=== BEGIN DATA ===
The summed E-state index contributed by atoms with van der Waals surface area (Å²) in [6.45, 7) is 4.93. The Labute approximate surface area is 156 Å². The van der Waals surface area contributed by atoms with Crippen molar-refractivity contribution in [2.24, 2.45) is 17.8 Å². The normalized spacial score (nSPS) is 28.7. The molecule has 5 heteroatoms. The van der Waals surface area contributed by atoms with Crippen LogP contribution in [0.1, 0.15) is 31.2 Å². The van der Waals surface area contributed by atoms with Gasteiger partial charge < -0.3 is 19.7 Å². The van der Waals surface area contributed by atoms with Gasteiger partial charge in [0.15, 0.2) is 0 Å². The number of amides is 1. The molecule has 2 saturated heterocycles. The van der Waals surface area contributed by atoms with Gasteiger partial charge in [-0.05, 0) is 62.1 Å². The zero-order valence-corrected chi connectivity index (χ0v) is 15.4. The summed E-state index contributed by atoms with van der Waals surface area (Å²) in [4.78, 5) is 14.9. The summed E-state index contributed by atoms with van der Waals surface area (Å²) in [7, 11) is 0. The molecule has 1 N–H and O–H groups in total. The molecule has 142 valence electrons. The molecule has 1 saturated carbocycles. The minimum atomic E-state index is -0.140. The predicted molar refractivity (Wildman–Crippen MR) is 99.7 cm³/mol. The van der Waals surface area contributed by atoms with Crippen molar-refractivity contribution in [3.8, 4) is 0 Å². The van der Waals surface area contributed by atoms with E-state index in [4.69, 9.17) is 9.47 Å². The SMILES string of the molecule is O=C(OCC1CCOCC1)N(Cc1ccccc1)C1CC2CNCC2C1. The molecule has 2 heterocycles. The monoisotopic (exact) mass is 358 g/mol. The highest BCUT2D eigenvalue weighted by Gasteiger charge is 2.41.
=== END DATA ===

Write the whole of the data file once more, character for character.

The summed E-state index contributed by atoms with van der Waals surface area (Å²) in [6.45, 7) is 4.93. The Labute approximate surface area is 156 Å². The van der Waals surface area contributed by atoms with Crippen molar-refractivity contribution in [2.24, 2.45) is 17.8 Å². The normalized spacial score (nSPS) is 28.7. The molecule has 5 heteroatoms. The van der Waals surface area contributed by atoms with Crippen LogP contribution in [0.1, 0.15) is 31.2 Å². The van der Waals surface area contributed by atoms with Gasteiger partial charge < -0.3 is 19.7 Å². The van der Waals surface area contributed by atoms with Gasteiger partial charge in [0.15, 0.2) is 0 Å². The number of amides is 1. The molecule has 2 saturated heterocycles. The van der Waals surface area contributed by atoms with Gasteiger partial charge in [-0.05, 0) is 62.1 Å². The zero-order valence-corrected chi connectivity index (χ0v) is 15.4. The summed E-state index contributed by atoms with van der Waals surface area (Å²) in [4.78, 5) is 14.9. The summed E-state index contributed by atoms with van der Waals surface area (Å²) in [7, 11) is 0. The molecule has 1 N–H and O–H groups in total. The molecule has 142 valence electrons. The molecule has 1 saturated carbocycles. The minimum atomic E-state index is -0.140. The predicted molar refractivity (Wildman–Crippen MR) is 99.7 cm³/mol. The van der Waals surface area contributed by atoms with Crippen molar-refractivity contribution in [3.8, 4) is 0 Å². The van der Waals surface area contributed by atoms with E-state index in [4.69, 9.17) is 9.47 Å². The SMILES string of the molecule is O=C(OCC1CCOCC1)N(Cc1ccccc1)C1CC2CNCC2C1. The molecule has 2 heterocycles. The monoisotopic (exact) mass is 358 g/mol. The highest BCUT2D eigenvalue weighted by Gasteiger charge is 2.41.